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Independent Living News & Policy from the National Council on Independent Living

Healthcare & Community Living

Keep Taking Action for HCBS in the Reconciliation Package!

Negotiations about home and community based services (HCBS) in the reconciliation package are continuing in Congress. (You can read more about reconciliation in our previous alert.) The package that passed out of the House Energy & Commerce Committee funds HCBS at $190 billion, which is less than half the amount promised in President Biden’s American Jobs Plan. That is not nearly enough to meet the needs of disabled people across the country.

The situation is changing quickly, and the chances of reaching a deal seem to be fading as time passes. But we cannot lose hope, and we cannot stop pressuring our Members of Congress to invest in HCBS! We need to keep urging our Members of Congress to prioritize their disabled constituents’ needs in their negotiations.

Our Members of Congress need to remember the millions of our people stuck in institutional settings. They need to be reminded about the over 800,000 on waiting lists for HCBS – many who will wait years before receiving the supports and services they need. We cannot let them forget how hard congregate settings have been – and continue to be – hit by COVID-19. And they need to understand that the direct support workers who keep us safe in our homes – most of whom are Black and brown women – have been undervalued for years.

Improving wages and benefits for our direct support workers values the work being done and the people doing the work. Investing in HCBS is critical to protecting disabled people and our workers. And the COVID-19 pandemic has made it more urgent than ever.

Take action!

President Biden proposed a major investment in HCBS, and Congress introduced the Better Care Better Jobs Act (BCBJA) to put that proposal into action. We need Congress to fully fund HCBS in the budget reconciliation package! Our Members of Congress need to keep hearing from us as they continue negotiations and finalize the package.

Contact both your Senators and your Representative today! Tell them they MUST meet the needs of their disabled constituents and the direct care workforce in the reconciliation package!

More information – including how to contact them and a sample script – is below.

[Read more…]

NCIL Statement on CDC Funding for Vaccine Access

Centers for Independent Living (CILs) and Statewide Independent Living Councils (SILCs) provide critical core services to people with disabilities. Even though the core services are the same, CILs are not all funded in the same way. Some CILs receive direct federal funding through the Administration on Community Living (ACL). These CILs are referred to as “Part C” CILs. Many CILs get their funding through their States, which distribute the federal funds. These CILs are referred to as “Part B” CILs. The National Council on Independent Living (NCIL) is committed to the entire Independent Living network, regardless of how services are funded.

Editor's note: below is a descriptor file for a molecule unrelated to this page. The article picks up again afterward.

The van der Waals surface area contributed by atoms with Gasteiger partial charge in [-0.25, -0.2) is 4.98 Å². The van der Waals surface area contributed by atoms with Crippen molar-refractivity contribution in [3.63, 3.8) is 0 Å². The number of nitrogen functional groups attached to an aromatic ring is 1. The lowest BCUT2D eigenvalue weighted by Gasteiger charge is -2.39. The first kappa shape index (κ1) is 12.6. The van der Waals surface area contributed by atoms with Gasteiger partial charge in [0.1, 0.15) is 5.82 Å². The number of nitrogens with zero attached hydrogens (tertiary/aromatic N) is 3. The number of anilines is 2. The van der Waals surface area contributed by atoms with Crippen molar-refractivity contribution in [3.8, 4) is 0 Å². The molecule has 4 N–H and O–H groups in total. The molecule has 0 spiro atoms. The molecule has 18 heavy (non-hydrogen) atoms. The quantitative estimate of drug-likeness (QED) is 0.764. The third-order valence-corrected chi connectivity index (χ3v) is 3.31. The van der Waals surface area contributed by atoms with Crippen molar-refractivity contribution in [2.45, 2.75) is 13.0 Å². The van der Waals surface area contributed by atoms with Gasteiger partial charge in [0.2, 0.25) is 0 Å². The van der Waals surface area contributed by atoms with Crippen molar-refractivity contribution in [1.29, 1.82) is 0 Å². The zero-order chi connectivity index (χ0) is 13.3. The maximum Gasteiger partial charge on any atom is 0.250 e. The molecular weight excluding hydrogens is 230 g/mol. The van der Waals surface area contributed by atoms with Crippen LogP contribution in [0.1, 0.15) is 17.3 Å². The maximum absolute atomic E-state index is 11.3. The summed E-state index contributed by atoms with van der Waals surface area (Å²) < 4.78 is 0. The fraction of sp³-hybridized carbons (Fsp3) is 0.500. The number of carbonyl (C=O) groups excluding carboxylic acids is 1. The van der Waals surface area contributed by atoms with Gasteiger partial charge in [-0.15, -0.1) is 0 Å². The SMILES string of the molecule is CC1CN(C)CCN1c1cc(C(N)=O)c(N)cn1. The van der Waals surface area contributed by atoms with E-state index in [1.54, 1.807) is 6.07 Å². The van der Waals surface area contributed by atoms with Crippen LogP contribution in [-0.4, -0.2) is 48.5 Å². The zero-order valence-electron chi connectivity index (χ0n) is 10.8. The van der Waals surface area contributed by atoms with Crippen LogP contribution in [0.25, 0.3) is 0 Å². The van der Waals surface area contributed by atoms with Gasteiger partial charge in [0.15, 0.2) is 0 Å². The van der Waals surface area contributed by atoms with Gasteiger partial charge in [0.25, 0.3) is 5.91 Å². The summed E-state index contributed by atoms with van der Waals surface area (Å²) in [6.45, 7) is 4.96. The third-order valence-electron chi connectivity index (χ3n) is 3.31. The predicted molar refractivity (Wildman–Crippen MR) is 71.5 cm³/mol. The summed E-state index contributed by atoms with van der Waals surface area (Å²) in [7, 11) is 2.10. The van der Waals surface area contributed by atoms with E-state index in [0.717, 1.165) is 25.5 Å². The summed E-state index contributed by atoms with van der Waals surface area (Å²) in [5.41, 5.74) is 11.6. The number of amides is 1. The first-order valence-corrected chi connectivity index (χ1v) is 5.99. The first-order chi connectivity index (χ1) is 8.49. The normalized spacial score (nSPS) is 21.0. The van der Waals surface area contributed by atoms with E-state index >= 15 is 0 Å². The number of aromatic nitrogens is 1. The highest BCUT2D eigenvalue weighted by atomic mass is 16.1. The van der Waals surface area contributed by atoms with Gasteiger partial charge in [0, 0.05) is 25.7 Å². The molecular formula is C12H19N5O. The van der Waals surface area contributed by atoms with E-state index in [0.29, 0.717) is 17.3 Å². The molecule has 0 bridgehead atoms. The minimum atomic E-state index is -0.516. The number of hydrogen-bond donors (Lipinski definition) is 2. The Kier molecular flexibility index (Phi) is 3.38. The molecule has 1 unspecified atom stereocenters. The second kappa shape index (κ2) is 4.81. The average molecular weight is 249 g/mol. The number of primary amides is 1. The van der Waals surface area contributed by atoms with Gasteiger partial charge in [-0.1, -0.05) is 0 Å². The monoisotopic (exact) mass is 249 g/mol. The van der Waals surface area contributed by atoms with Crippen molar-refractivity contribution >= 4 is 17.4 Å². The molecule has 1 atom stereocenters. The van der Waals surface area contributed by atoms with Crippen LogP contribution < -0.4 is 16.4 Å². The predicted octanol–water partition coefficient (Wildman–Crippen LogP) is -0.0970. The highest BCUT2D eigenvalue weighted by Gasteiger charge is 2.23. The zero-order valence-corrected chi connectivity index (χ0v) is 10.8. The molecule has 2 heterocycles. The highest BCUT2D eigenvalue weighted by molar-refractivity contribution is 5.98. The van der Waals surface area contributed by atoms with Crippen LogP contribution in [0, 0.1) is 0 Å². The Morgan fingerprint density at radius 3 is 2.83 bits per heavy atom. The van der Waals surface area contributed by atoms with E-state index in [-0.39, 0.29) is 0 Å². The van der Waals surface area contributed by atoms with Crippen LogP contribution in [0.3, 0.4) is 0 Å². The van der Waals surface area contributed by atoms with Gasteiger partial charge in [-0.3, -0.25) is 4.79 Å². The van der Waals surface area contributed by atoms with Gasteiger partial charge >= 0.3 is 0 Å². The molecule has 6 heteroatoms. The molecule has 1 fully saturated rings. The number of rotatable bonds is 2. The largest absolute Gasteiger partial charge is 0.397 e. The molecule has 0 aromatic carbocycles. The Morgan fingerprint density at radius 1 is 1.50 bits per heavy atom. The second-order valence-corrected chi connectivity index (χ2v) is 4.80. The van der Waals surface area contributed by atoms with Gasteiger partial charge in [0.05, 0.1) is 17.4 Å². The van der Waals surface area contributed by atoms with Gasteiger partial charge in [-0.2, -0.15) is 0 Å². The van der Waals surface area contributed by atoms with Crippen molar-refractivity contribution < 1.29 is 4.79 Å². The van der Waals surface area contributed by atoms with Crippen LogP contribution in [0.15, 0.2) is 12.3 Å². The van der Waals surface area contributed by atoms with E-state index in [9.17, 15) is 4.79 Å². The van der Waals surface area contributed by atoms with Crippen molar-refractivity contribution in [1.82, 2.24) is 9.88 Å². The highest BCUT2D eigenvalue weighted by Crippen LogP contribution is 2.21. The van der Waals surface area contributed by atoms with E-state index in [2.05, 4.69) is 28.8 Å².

In March 2021, conversations began at the federal level about the need to use local networks, including CILs, to increase COVID 19 vaccine access to aging and disabled people. The Center for Disease Control (CDC) was looking for partnerships to specifically address vaccine access for aging and disabled people. When the CDC approached ACL, ACL indicated they would only be able to distribute those funds to Part C CILs. This is how ACL distributed CARES Act funds, even though NCIL had advocated to make those funds available for the entire IL network. NCIL and the CDC wanted to see vaccine access funds made available to all disabled and aging people. They did not want how the CIL serving their area was funded to further limit access. Based on this mutual goal, the CDC approached former NCIL Executive Director, Kelly Buckland, with a proposal to deliver funding to Part B CILs. CDC’s proposal was through a seven million dollar grant to be administered by NCIL.

These funds were not ultimately made available to NCIL for distribution to Part B CILs. In July 2021, the CDC Foundation announced the release of $6.3 million for aging and disabled vaccine access. The proposal submission deadline for this opportunity was one week after its announcement. NCIL was informed of this announcement several days after it was announced and, as a result, did not have the opportunity to submit a proposal.   

This week, ABLE South Carolina announced that, in tandem with Independent Living Review and Utilization, it had received the CDC Foundation grant. ABLE and ILRU will operate a center to support Part B CILs in addressing the systemic disparities from limited access to federal support for vaccine-related services and supports to their consumers. 

Under the grant, ABLE South Carolina and ILRU will distribute federal funds to address inequities and build capacity in the IL network nationwide. Since Part C CILs have had access to vaccine funds since April of this year, NCIL hopes the process for applications and timelines associated with distribution of the funds will be tangible for eligible members of the IL network.  Therefore, we urge ABLE South Carolina and ILRU to reconsider their October 7th deadline for funding opportunities to allow sufficient time for eligible CILs to complete the complex application process accordingly.